Syntax concerns the way that words are arranged into larger units. That is, words are the basic units—the building blocks—of syntactic analysis. The largest unit that syntactic analysis usually considers is the sentence. For this reason, syntax is often equated with the study of sentence structure, even though the things we analyze may not always be complete sentences. Language, of course, rarely consists merely of isolated sentences. We string sentences together into larger units—paragraphs, essays, books. When we spend a great deal of time focused on sentence-level analysis, as we will in the following chapters, it's easy to lose sight of the larger purposes of syntactic study. So before we plunge into the forest, it's worth considering why we should spend so much effort on the task.
One of the first things that people noticed when they started thinking about language as language was that words tend to fall into categories and that the members of these categories behave in similar ways. The traditional name for those categories is the "parts of speech." In this chapter, we will look at these word categories and see how the traditional account is somewhat misleading, as well as inaccurate. With a more accurate idea of word categories, we will be equipped with the basics that we need to begin studying sentence structure.
Language is an extremely complex system consisting of many interrelated components. As a result, learning how to analyze language can be challenging because to understand one part you often need to know about something else. The bulk of this book concerns English sentence structure, which largely falls under the category of syntax, but there are other components to language, and to understand syntax, we will need to know a few basics about those other parts.
In the eighteenth and nineteenth centuries, the notion was widespread that some languages—generally presumed to be those of peoples with a primitive physical culture—either lacked a grammar completely, or had a very simple grammar. Versions of this story persist today, claiming that there is some tribe in a remote region of the world—the depths of the Amazon, or the highlands of New Guinea—who have a language of only a hundred words and no grammar.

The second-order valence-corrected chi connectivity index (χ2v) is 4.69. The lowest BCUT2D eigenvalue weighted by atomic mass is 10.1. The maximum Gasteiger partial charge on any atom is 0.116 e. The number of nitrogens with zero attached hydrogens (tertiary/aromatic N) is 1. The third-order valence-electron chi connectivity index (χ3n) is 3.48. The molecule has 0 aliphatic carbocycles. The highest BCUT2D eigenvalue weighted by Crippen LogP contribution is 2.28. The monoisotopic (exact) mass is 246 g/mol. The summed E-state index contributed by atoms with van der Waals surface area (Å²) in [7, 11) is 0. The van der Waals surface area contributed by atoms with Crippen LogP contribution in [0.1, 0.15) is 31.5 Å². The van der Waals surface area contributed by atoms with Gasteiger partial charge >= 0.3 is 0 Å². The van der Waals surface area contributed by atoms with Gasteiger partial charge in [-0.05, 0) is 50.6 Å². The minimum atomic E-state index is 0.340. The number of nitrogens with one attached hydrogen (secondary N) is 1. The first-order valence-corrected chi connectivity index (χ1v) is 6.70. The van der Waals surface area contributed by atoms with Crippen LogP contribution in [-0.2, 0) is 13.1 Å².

We often speak of language as a monolithic entity that exists separately from its speakers. And while it is true that writing does give language an existence that is partly independent of people, language is fundamentally a mental process, existing in the minds of its speakers. And as individuals vary, so does their language. Languages vary at every level. Speakers of a language vary depending on their geographical origin, class, gender, and ethnicity. Even individuals do not speak a single form of language.
Both prescriptivists and descriptivists often make statements about whether or not a particular utterance is grammatical. For a prescriptivist, deciding that an utterance is ungrammatical is the first step in eliminating error. For a descriptivist, observing what native speakers do not do gives important clues to understanding the tacit rules of the language. But given the difference between descriptive and prescriptive rules, we have to be careful to specify what kind of grammar we have in mind.
The consequences of these clashing assumptions are nowhere more stark than in the confusion over the term grammar, which has various, somewhat conflicting meanings depending on who uses the term. Grammar, at its core, refers to the rules of language. But how these rules are imagined and what these rules encompass can vary greatly from definition to definition. As a result, the common understanding of grammar differs in subtle but important ways from the linguistic sense of the term.

The traditional understanding of grammar—the one we associate with the prescriptivist position—began in ancient Greece and Rome. For hundreds of years, grammar was synonymous with the study of Greek and Latin.[1] These languages were regarded as perfect—or nearly so—and their grammatical structures were taken to be universal forms by which all "vulgar" languages should be judged. It was not until the seventeenth century that writers began to turn their attention systematically to the grammar of English itself, and when they did so, they applied the structures that they had learned studying classical languages to English.

Children can learn any language they are exposed to. Take a moment to consider how remarkable that ability is. If you put any infant born without developmental disabilities in any culture, that child will learn the language—or languages—he or she hears spoken. Ethnic origin makes no difference to this fluency. A child of Japanese parents raised by English speakers will grow up speaking fluent English. A child of European ancestry will learn to speak perfect Navajo if raised among Navajo speakers. And no special training is necessary. By the time children reach school age, they have already mastered the basic structures and vocabulary of their native language, even if their parents give them no special instruction.


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